Thackeray's business association with Bradbury and Evans can be detailed rather fully because the firm's account books are still extant, and while the various records seem incomplete and do not always agree on amounts, especially in accounting for the distribution of copies printed, the archive provides what is in the main a faithful picture of the financial relationship between author and publisher.9 Sales figures provide a clue to the circulation of Thackeray's works; the size and number of printings suggest the development and decline in the popularity of individual titles; a clearer view is gained of the financial "failure" of The Virginians; and a previously unknown edition of one of his books is revealed.

Although Vanity Fair (1847-48) earned Thackeray less money than any of his other parts-issued novels (£3,006.3.3, compared with £3,207.18.1 for Pendennis and £4,561.3.9 for The Newcomes), it was his most widely circulated book. Of the two editions published by Bradbury and Evans, 32,500 copies were printed, and only 931 of these remained in stock in June 1865. Most of the sales were of the cheap edition, which was printed eleven times between 1853 and 1865 to produce 22,0000 copies. Aside from the fact that Thackeray received only £60 per number as initial payments for Vanity Fair, production costs kept it from earning much on the profit-sharing system, and although the total number of copies of the first edition (10,500) exceeded that for Pendennis (9,500), it required twice as many printings to reach that figure. The obvious reason for this was that Vanity Fair was written by a relatively unknown author for whom no [75/76] publisher would be likely to risk large printings, whereas Pendennis (1848-50) was written by the author of Vanity Fair - a fact which had a considerable bearing on the size of the initial printings (9,000 per number for Pendennis compared to an average of 4,500 per number for Vanity Fair).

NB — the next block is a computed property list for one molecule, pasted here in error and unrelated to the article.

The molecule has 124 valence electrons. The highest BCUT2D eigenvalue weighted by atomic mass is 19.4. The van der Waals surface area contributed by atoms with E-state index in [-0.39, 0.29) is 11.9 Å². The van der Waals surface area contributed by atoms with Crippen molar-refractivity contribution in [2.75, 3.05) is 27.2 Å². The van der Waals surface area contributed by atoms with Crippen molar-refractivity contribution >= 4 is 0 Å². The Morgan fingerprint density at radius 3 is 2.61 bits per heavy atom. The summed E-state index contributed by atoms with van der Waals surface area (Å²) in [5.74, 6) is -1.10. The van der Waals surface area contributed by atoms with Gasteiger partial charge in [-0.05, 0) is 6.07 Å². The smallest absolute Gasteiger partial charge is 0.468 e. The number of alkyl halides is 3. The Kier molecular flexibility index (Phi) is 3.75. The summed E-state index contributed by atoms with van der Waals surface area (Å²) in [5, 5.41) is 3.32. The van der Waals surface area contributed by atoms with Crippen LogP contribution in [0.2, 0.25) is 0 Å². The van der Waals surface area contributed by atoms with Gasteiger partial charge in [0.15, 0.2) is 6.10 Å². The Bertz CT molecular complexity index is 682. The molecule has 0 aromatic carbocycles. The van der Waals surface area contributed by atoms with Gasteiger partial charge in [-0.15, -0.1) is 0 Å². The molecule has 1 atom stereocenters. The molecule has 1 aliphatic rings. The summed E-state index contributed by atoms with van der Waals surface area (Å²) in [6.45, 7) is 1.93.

After Vanity Fair Thackeray's most purchased books were Pendennis and The Newcomes (20,000 copies printed of each with only 500 copies of The Newcomes and 423 of Pendennis left in stock in 1865). For both publisher and author The Newcomes (1854-55) was a bigger money-maker than Pendennis because it sold more copies in the more expensive first edition and because production costs were slightly lower (fewer and larger reprints); for Thackeray himself The Newcomes had the additional advantage of initial payments £50 per number higher than those for Pendennis. The Book of Snobs, riding the rising wave of popularity developed by Vanity Fair, also had a large circulation. In two separate editions (1848 and as an "off-print" of Miscellanies, vol. 1, in 1855) Snobs circulated 11,750 copies, When this figure is added to the 10,000-copy printing of the first volume of Miscellanies, which contained it, it appears that Snobs may have reached a higher circulation figure than Pendennis. However, the records do not indicate clearly how many copies of each volume of the four-volume Miscellanies were included in the total of 1,600 copies left in stock or unaccounted for in 1865.